A few weeks back, heavyweight contender Curtis Blaydes watched fellow Elevation Fight Team member Cory Sandhagen deliver a highlight reel knockout for the ages. Sandhagen’s flying knee knockout of Frankie Edgar hyped up Blaydes, giving him extra energy heading into this weekend’s pivotal clash with Derrick Lewis.
Fight fans have grown accustomed to Blaydes’ relentless wrestling and vicious ground-and-pound. So, when asked about the potential of him getting a knockout Sandhagen style, Blaydes made sure to give bettors some sound advice.
“Do not put $100 down on Curtis Blaydes by flying knee,” Blaydes joked to UFC.com.
The reason for Blaydes’ honesty is simple; he plans on using his strengths to defeat Lewis. He is well aware that some people may not appreciate his style of fighting, but it has led to undeniable success for the 30-year-old Illinois native. In his 12 UFC fights, only one man has been able to beat Blaydes, and that man is Francis Ngannou. The rest of the UFC heavyweight division couldn’t hang with “Razor” and that’s because of his wrestling.
Blaydes doesn’t care if fans can understand that wrestling is his best avenue to victory, and their opinions won’t prevent him from utilizing his best skill set.
"I wish people could understand [why I wrestle], but if they don't I'm not losing no sleep over it."@RazorBlaydes265 talks about using his wrestling to win fights and what his win over Alexander Volkov taught him 🔊⬆️ pic.twitter.com/4bR5swHAhF— UFC News (@UFCNews) February 18, 2021
“I thought people would understand me being honest and being like ‘Yo, I don’t even like to fight; I fight because they pay me well and I do enough to win.’ I never planned on being like a crazy rock ‘em sock ‘em dude because I’m too cerebral for that. I know that’s not the best path to victory and usually the best path to victory is to play to your strengths,” Blaydes said. “I’ve been wrestling since 2005, so that’s what I’m best at. I do work on my striking and I do work on my jiu-jitsu, and those skills are growing, but if I find myself in a pinch and the money is on the line, I’m going to do what I’m going to do. I wish people could understand that, but if they don’t, I’m not losing any sleep over it.”
With just how dominant Blaydes’ wrestling is, it’s easy to forget that he knocked out Junior Dos Santos on the feet just under a year ago.
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“Everyone has forgotten about that fight; I swear it’s like it didn’t even happen,” Blaydes laughed. “Everyone was like, ‘Prove to us that you can knock someone out,’ and I’m thinking to myself that I did that already.”
That fight definitely showed the evolution of Blaydes, who allowed his wrestling to set up his standup game. That development has helped make Blaydes one of the biggest threats to Miocic’s heavyweight throne. When it comes to his fight with Lewis, however, Blaydes doesn’t mince words about what he plans to do. He plans to execute a similar plan to the one we saw against Aleksei Oleinik, Mark Hunt, Alistair Overeem, Shamil Abdurakimov and, most recently, Alexander Volkov.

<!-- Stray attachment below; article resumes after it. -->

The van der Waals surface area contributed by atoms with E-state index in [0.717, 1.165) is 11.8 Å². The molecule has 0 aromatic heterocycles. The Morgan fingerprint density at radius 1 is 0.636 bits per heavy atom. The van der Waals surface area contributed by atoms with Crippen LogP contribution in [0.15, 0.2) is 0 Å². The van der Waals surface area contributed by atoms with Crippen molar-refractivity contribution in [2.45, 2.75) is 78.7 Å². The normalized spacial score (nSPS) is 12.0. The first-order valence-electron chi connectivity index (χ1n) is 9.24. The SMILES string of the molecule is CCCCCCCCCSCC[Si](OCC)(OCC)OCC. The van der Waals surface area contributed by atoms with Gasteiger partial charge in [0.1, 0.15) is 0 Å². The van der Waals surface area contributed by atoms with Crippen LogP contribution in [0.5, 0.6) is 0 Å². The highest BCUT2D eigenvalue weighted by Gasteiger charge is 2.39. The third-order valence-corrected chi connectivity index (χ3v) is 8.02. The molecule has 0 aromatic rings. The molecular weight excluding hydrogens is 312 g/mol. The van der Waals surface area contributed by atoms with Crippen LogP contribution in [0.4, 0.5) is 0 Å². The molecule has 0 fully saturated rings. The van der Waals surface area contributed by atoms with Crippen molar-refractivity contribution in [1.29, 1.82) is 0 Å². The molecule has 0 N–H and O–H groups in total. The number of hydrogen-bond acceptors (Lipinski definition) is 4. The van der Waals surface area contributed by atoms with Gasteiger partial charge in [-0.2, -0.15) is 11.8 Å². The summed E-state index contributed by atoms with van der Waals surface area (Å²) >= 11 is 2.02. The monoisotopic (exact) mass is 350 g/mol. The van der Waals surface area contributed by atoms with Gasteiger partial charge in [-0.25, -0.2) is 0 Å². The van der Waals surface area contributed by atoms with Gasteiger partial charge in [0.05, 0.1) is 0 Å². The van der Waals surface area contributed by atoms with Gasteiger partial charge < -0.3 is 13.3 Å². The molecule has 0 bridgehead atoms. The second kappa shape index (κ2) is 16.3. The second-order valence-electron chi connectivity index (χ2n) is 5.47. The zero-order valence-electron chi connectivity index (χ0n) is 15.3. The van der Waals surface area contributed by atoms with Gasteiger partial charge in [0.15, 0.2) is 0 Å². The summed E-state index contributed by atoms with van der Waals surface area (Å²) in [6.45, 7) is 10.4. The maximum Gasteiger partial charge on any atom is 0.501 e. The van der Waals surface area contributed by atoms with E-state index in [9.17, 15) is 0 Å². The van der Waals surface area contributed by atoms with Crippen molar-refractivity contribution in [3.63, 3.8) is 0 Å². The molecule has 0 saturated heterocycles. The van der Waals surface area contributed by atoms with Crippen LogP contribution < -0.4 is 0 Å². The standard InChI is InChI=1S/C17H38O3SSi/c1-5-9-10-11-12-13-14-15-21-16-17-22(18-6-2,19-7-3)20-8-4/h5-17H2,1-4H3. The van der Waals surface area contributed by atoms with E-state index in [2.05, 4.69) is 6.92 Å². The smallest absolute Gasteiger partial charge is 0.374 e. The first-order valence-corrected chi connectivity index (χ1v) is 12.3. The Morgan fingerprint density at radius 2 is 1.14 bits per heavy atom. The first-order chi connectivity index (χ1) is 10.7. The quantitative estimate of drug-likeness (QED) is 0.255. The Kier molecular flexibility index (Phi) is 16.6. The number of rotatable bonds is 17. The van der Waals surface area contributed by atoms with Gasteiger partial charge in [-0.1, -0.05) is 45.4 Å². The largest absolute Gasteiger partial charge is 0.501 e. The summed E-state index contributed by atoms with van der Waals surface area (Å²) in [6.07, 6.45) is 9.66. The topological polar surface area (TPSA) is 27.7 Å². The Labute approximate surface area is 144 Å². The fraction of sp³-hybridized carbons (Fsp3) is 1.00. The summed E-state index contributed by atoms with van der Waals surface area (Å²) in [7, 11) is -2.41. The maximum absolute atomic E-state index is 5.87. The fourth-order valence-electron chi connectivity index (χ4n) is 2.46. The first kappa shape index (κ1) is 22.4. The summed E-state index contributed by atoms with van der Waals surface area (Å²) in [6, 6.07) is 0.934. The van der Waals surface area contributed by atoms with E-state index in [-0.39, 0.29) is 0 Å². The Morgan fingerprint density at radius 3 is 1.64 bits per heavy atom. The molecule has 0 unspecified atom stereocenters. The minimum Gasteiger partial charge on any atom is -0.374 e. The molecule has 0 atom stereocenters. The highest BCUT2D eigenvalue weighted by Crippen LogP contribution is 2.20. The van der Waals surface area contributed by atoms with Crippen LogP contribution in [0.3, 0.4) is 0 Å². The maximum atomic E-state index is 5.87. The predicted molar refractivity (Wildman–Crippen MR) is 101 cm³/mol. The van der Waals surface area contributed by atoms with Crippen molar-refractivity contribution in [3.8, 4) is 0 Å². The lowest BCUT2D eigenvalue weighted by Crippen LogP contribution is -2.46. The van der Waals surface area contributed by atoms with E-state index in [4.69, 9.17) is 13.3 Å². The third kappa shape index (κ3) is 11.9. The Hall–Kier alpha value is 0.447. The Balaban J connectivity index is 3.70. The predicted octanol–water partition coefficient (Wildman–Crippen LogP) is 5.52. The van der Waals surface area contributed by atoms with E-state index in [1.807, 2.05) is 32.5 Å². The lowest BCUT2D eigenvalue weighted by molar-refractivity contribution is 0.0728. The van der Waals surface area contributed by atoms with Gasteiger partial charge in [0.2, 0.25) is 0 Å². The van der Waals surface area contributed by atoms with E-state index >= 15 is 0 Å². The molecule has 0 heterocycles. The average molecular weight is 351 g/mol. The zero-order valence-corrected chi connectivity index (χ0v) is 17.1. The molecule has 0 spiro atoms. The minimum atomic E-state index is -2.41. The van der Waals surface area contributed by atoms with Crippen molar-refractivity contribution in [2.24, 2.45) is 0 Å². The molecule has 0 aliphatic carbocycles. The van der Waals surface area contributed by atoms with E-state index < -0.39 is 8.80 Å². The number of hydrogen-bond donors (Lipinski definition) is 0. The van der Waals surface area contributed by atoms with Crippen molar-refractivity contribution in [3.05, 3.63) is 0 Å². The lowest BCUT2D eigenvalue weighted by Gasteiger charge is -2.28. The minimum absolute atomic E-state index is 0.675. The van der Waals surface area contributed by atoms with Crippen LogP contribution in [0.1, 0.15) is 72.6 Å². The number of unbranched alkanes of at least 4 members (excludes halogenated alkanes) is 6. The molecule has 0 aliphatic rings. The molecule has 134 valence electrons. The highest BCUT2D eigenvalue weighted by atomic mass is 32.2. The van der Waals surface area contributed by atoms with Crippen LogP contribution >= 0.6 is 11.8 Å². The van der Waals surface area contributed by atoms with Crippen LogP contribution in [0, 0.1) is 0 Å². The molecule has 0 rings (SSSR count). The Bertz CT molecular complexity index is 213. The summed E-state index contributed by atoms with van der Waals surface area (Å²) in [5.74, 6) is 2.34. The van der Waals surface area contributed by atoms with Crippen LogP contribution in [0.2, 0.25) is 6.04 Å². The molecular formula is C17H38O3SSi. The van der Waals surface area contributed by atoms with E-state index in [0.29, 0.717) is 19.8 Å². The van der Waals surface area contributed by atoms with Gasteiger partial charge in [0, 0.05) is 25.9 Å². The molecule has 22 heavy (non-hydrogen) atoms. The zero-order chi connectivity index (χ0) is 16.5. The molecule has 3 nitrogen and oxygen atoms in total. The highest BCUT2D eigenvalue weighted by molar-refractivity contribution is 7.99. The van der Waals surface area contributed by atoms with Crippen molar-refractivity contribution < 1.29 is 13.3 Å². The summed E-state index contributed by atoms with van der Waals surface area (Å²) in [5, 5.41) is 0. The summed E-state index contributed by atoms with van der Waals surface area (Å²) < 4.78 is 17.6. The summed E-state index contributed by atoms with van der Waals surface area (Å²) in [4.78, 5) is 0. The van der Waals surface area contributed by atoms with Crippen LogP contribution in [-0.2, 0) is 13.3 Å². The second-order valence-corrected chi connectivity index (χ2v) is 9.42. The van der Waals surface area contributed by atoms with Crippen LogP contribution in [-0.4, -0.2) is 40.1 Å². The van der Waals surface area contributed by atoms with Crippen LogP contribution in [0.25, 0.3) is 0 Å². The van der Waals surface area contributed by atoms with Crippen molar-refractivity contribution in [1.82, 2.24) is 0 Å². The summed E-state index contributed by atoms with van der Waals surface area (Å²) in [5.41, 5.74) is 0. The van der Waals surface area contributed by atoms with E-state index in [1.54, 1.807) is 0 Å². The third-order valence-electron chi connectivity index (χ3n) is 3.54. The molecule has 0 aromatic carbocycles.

Blaydes’ punishing style was on display last June when he faced Volkov at the UFC APEX. It was a grueling 25-minute battle of Blaydes trying to break Volkov, and while he wasn’t able to find the finish, he was able to find something within himself he knew was always there.
“I am happy to know that I can go 25 minutes and I can go into what I call ‘the dark place,’ and it’s awesome to know that I can go into that dark place and I can operate there at a high level,” Blaydes said. “Obviously, you don’t want to be in there for 25 minutes, I don’t care who you are. The longer you are in there the more chances you have to lose.”
The ability to combine his wrestling and high Fight IQ is how Blaydes has put together a four-fight win streak heading into this clash with Lewis. This fight is one that fans have wanted to see and it’s also the only fight that made sense in the mind of both Blaydes and Lewis. Both heavyweights were disappointed that this bout, originally slated as the main event in November 2020, fell through due to Blaydes testing positive for COVID-19. But now that he’s back and the fight can finally go down, it’s a good time to be a heavyweight.
Also featured on the UFC Vegas 19 card are heavyweight bouts featuring Aleksei Oleinik vs Chris Daukaus and Andrei Arlovski vs Tom Aspinall. In just over a month, Miocic will defend his title against Ngannou at UFC 260. And there is the possibility of Jon Jones making his heavyweight debut sooner rather than later.
It’s an exciting time for the heavyweights and Blaydes feels it. But despite the fact that he may deserve a shot at the title with a statement win over Lewis, expect Blaydes to let his actions speak louder than words.
He’s just going to keep taking people out and he believes the title will come with time.
“It’s wonderful to have constant movement in the heavyweight division. It’s all you can ask for, and if I do the work and earn it, that’s all I can ask for,” Blaydes said. “A lot can happen, guys get injured, guys get sick, so I’m just going to focus on what I can focus on and present the best argument I can present on why I deserve a title shot.
“Then I’ll let the chips fall where they may.”
Those chips will start falling once Blaydes and Lewis settle the score on Saturday in the main event of UFC Vegas 19. Watch the main card on ESPN+ at 8pm ET / 5pm PT.